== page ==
With the early phases of construction already underway, Valencia College held a groundbreaking ceremony for a new $27 million campus in Poinciana on Thursday, May 19. The Poinciana Campus will open up opportunities for many who may not be able to attend classes at the college’s Osceola Campus, which takes two-and-a-half hours to reach by bus and 45 minutes by car.
The campus is scheduled to open in the fall of 2017, and is projected to serve approximately 2,500 degree-seeking students, as well an additional 1,000 students seeking job training.
“Imagine how different the future will be when students from Poinciana only have to spend 15 minutes on the bus, instead of five hours,” said Kathleen Plinske, president of Valencia’s Poinciana, Osceola and Lake Nona campuses. “Imagine how many more of our students will be able to pursue a college education when a campus is in their backyard.”
Currently, students from Poinciana’s two high schools — Liberty High School and Poinciana High School — are far less likely to attend college than their peers throughout Central Florida. To remedy that — and provide career-training opportunities for Poinciana residents of all ages — Valencia leaders have been eyeing a possible Poinciana Campus since 2003.
Located at the intersection of Pleasant Hill and Reaves roads, the new campus will sit on 19 acres of land donated by Osceola County.
However, it was the united efforts of state legislators, county leaders, community partners and college officials that provided the momentum needed to make the new campus a reality. “The county’s donation of the land helped spark this development,” said Sandy Shugart, president of Valencia College, noting that Osceola County Commissioner Brandon Arrington and County Manager Don Fisher were instrumental in getting land for the campus. “I would also like to thank the Osceola County legislative delegation, who worked tirelessly to ensure that the funds necessary to construct the campus were brought home to Osceola County over the last several years. My special thanks to Rep. Mike La Rosa and Sen. Darren Soto for their leadership in securing funding for this essential project. And finally, it is important to recognize the leadership of Gov. Scott. He and his staff saw the vision for this project early on and supported funding for this new campus for three straight years in the state budget.”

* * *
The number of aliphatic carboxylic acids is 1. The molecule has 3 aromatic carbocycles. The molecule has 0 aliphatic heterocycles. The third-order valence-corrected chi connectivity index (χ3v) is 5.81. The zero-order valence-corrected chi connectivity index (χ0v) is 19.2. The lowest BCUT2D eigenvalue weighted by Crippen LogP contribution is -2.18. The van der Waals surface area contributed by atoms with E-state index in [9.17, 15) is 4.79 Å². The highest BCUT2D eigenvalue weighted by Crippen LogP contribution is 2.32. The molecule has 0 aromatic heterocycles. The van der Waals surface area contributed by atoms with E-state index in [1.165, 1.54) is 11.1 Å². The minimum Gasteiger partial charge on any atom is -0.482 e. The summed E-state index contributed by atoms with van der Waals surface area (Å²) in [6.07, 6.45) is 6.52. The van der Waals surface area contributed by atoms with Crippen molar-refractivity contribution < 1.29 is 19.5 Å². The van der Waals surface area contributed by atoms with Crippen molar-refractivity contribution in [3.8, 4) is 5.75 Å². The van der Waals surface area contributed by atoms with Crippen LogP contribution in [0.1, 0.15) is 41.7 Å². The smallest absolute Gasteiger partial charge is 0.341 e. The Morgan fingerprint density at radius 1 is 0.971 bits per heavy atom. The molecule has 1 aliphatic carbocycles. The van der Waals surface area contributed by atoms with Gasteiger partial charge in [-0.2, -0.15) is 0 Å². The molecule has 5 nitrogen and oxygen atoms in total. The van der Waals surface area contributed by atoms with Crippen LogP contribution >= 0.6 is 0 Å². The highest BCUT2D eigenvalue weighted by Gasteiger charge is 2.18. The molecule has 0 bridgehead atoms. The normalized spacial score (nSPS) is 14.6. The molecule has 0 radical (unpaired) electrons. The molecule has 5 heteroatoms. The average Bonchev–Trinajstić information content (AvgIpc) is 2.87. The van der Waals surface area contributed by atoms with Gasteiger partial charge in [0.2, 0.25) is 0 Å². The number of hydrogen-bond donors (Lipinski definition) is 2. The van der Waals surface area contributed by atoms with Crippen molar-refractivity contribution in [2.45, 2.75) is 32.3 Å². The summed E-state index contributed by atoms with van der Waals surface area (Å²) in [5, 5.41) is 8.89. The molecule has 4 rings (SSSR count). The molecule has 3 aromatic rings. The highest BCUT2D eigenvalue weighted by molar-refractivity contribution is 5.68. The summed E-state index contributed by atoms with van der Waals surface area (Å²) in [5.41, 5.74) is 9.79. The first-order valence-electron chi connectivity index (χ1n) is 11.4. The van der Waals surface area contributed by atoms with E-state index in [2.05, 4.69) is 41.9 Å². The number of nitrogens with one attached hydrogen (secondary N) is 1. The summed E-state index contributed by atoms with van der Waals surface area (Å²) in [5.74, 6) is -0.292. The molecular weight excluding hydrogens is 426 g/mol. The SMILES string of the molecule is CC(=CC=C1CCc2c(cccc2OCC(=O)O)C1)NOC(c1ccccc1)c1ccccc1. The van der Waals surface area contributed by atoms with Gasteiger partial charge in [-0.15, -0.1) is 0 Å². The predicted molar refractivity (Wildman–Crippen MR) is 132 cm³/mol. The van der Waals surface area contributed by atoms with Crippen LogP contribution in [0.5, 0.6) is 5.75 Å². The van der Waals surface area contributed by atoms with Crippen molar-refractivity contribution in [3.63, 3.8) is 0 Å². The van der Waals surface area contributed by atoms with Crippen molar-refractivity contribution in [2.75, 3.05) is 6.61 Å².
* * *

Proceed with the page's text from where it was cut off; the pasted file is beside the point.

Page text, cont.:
Arrington, who represents Poinciana on the county commission, told about driving into the Liberty High School student parking lot five years ago while mentoring a high-school student, and discovering only 12 cars in the student parking lot. He realized that the students in Poinciana didn’t have cars — which left them few options for jobs and for college educations. Inspired, he asked county officials to rethink plans for a regional park on the site — and pushed to donate land to Valencia College for a new campus.
The new Poinciana Campus will change lives and prospects for Osceola County residents, added Arrington, who choked up as he spoke. “To change the economic and education patterns of District 3 — and also to lift the entire workforce and change the economic development partners of our entire county — is an amazing feat,” Arrington said.
With the land donated, Rep. Mike La Rosa (R-Osceola) and Sen. Darren Soto (D-Osceola) spent three years cajoling legislators in Tallahassee. At the groundbreaking, both men were ebullient. “Behind us, I see a field of dreams,” said Soto. “I see the opportunity for new entrepreneurs for Poinciana, for new job training for students, to take on the challenges of a new generation.”
For students who live in Poinciana, just getting to class has been one of the greatest challenges in college. Valencia student Stacy Bernabel noted that it takes her 45 minutes to drive to Valencia’s Kissimmee campus and an hour and a half to get to Valencia’s West Campus for her hospitality classes — and her car has broken down several times. The new campus, she says, will change all that for future Valencia students. “Our parents will be able to go to college, and we can go to college,” Bernabel said. “Now there’s no excuse for us to say we can’t go to school.”
DLR Group is the architectural firm for the project and Clancy & Theys is the construction manager. Once complete, the campus will house 11 classrooms, two computer labs, a science lab and a culinary teaching kitchen. Other architectural features in the 65,000-square-foot building will include:
· An indoor/outdoor cafe area
· Native landscaping including Poinciana trees
· A two-story campus library with multiple settings for studying, group collaboration and tutoring. The library will be elevated into a “treehouse” concept to overlook the Poinciana trees in the courtyard to the west and the natural conservation to the east.